The plot itself is, as noted, simple, and perhaps too simplistic. The entire first issue also feels like quite a lot of padding, and for all the action in the story, I felt like not an awful lot had happened at the end of it. Meneus, the young boy invented by Steve Moore to give Hercules an oh-so-Greek male lover, is killed off at some point to give Hercules a reason to want to exact bloody vengeance on Cotys. However, there is no evidence that the Mycenaeans practiced pederasty; in fact, there is no evidence for any sexual relations in Homer, for example, other than between man and woman, with the possible exception of Zeus’ abduction of the beautiful Trojan boy Ganymede.
Archaeologically speaking, the architecture, weapons, armour, and other objects are all over the place. The story is set in Thrace, ca. 1200 BC. However, there is, to the best of my knowledge, no evidence for the existence of pseudo-Mycenaean palaces in Thrace (the northern regions bordering the Aegean Sea) at around this time, nor that “Thracian” kings wore Hellenistic-looking crowns. Likewise, it seems unlikely that a Thracian palace like this would have lots of stone corridors and be outfitted with various kinds of mechanical traps of the kind that you would expect from an Indiana Jones movie. On a related note, the first issue includes a man who is referred to as an “actor” – theatre, of course, would not be invented for another seven centuries.
Tydeus and others wear typical Hollywood-style leather armour and pteruges, and the leather lower arm or wrist guards that are part and parcel of every sword-and-sandal movie of the past sixty years or so are equally as common. Helmets range from the Corinthian-style helmets of the seventh century BC and later to helmets inspired by Frank Miller’s 300, complete with pronounced forehead guard. Other bits of weapons and armour tend to err more on the side of pure fantasy. Kudos to the artist for including a boar’s-tusk helmet, though – one of the few genuinely Mycenaean touches.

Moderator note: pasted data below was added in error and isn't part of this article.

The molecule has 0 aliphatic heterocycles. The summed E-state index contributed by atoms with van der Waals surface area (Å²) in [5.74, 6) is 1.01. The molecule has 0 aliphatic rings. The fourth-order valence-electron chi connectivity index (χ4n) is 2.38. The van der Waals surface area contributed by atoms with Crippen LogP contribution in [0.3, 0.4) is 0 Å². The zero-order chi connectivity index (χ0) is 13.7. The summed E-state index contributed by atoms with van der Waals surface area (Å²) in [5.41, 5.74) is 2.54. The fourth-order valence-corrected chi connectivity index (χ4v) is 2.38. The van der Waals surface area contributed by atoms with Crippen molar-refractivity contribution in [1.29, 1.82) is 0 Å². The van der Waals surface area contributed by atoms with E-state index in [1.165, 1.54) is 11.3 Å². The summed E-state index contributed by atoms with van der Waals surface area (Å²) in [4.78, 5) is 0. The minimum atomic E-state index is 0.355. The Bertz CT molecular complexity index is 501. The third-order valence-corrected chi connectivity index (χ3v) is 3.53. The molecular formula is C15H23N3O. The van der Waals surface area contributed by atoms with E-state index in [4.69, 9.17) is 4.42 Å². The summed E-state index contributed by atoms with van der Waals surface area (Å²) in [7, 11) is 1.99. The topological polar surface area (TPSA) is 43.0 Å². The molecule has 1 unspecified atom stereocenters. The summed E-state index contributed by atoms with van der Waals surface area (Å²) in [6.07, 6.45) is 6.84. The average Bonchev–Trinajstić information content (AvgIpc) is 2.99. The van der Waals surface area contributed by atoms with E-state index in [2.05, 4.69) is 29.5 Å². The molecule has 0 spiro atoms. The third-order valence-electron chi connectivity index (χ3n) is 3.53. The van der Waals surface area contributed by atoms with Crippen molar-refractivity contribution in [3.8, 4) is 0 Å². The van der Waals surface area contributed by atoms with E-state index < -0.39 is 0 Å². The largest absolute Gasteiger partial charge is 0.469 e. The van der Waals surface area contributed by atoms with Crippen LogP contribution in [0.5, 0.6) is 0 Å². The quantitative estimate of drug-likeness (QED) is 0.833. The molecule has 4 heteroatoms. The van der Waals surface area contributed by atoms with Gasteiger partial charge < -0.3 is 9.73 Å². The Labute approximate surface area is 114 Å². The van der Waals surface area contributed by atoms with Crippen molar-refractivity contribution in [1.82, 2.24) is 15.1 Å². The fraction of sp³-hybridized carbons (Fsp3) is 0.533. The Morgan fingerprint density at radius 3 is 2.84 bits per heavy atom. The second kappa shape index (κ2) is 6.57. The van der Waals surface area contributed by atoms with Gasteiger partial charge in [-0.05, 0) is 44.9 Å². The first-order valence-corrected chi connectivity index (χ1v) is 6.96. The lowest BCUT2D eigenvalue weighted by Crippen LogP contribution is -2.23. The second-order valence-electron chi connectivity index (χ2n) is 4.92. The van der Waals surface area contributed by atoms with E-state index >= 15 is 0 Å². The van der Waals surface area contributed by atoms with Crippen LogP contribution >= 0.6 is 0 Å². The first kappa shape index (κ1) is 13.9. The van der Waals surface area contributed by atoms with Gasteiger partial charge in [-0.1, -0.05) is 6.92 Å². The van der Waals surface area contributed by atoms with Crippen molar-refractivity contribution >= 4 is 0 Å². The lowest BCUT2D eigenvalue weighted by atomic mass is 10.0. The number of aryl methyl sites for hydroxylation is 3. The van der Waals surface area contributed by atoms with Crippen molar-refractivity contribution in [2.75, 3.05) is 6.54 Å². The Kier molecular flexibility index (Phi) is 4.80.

The graphic novel also contains an interview by Mike Conroy with Steve Moore. In this interview, Moore stated that the story intends to show Hercules more as a human than a demigod, with his mythological glory days behind him. But the emphasis on his character flaws seems to ignore the fact that the mythological Hercules is a very tragic figure: a son of Zeus, but hounded by Hera, who made sure that he would not rule as king and even caused him to go insane and murder his first wife and kids.
Moore furthermore claimed that “the whole story is set, as far as possible, in an authentic Bronze Age setting.” He repeatedly said that he gave the artist lots of reference material “for Mycenaean architecture, costumes, weaponry, etc.” I am not sure what references Moore was using, but I already pointed out some of the egregious errors earlier, and it is clear that the book is not very well researched from the archaeological point of view. It is even to be doubted if we can speak of “Thracians” during the Bronze Age: certainly, Homer referred to them, but let’s not forget that he lived around 700 BC and only wrote based on what he knew. Or to put it the other way around: there are no Hittites in the Iliad, for the simple fact that they no longer existed in Homer’s time and no genuine memory of them was preserved.
All of this sounds very critical, but at the end of the day this was an enjoyable read, despite the anachronisms and fantasy elements, and despite some of the weak writing and plotting. The artwork is fantastic, and if you pick up the hardback edition, you will most likely enjoy the beautiful covers and the interview with Steve Moore that gives some further insights into his work process, and also highlight where some of the mistakes came from.
In the interview, Moore stated that he was working on a second series of Hercules, in which the hero and his companions set off to acquire fame and especially fortune in Egypt. This series was published in 2009 as Hercules: The Knives of Kush.